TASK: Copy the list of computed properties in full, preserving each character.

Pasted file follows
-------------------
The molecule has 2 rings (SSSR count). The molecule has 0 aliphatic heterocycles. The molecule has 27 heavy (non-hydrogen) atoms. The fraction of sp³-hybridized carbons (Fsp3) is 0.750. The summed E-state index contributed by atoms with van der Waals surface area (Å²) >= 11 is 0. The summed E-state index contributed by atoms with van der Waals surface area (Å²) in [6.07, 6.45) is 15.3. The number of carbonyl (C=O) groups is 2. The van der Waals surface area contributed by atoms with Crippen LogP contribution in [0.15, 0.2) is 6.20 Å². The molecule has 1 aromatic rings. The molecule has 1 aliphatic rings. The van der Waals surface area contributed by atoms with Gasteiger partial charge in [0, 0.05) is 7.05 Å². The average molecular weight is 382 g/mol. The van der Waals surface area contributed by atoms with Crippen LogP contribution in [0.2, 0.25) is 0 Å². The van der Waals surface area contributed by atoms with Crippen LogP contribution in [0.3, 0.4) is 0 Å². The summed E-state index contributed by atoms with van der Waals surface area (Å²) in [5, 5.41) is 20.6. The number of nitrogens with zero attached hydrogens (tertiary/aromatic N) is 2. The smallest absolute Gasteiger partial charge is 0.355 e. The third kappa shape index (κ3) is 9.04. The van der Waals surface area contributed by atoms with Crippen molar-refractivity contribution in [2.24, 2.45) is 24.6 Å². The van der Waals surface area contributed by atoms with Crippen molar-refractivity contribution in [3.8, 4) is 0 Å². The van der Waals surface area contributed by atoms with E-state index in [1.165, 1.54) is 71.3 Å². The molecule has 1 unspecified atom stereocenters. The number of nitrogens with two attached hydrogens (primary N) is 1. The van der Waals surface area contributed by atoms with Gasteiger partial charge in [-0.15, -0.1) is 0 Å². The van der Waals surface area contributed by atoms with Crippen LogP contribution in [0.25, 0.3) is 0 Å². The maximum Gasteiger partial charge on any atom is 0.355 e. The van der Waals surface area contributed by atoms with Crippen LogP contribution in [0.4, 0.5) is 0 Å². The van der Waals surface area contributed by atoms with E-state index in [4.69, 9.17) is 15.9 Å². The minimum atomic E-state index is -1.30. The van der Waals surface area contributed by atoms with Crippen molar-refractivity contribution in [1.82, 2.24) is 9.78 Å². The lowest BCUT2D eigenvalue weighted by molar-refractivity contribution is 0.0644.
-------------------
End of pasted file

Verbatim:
The molecule has 2 rings (SSSR count). The molecule has 0 aliphatic heterocycles. The molecule has 27 heavy (non-hydrogen) atoms. The fraction of sp³-hybridized carbons (Fsp3) is 0.750. The summed E-state index contributed by atoms with van der Waals surface area (Å²) >= 11 is 0. The summed E-state index contributed by atoms with van der Waals surface area (Å²) in [6.07, 6.45) is 15.3. The number of carbonyl (C=O) groups is 2. The van der Waals surface area contributed by atoms with Crippen LogP contribution in [0.15, 0.2) is 6.20 Å². The molecule has 1 aromatic rings. The molecule has 1 aliphatic rings. The van der Waals surface area contributed by atoms with Gasteiger partial charge in [0, 0.05) is 7.05 Å². The average molecular weight is 382 g/mol. The van der Waals surface area contributed by atoms with Crippen LogP contribution in [0.2, 0.25) is 0 Å². The van der Waals surface area contributed by atoms with Crippen LogP contribution in [0.3, 0.4) is 0 Å². The summed E-state index contributed by atoms with van der Waals surface area (Å²) in [5, 5.41) is 20.6. The number of nitrogens with zero attached hydrogens (tertiary/aromatic N) is 2. The smallest absolute Gasteiger partial charge is 0.355 e. The third kappa shape index (κ3) is 9.04. The van der Waals surface area contributed by atoms with Crippen molar-refractivity contribution in [2.24, 2.45) is 24.6 Å². The van der Waals surface area contributed by atoms with Crippen molar-refractivity contribution in [3.8, 4) is 0 Å². The van der Waals surface area contributed by atoms with E-state index in [1.165, 1.54) is 71.3 Å². The molecule has 1 unspecified atom stereocenters. The number of nitrogens with two attached hydrogens (primary N) is 1. The van der Waals surface area contributed by atoms with Gasteiger partial charge in [-0.15, -0.1) is 0 Å². The van der Waals surface area contributed by atoms with Crippen LogP contribution in [0.25, 0.3) is 0 Å². The maximum Gasteiger partial charge on any atom is 0.355 e. The van der Waals surface area contributed by atoms with Crippen LogP contribution in [0.4, 0.5) is 0 Å². The van der Waals surface area contributed by atoms with E-state index in [4.69, 9.17) is 15.9 Å². The minimum atomic E-state index is -1.30. The van der Waals surface area contributed by atoms with Crippen molar-refractivity contribution in [1.82, 2.24) is 9.78 Å². The lowest BCUT2D eigenvalue weighted by molar-refractivity contribution is 0.0644.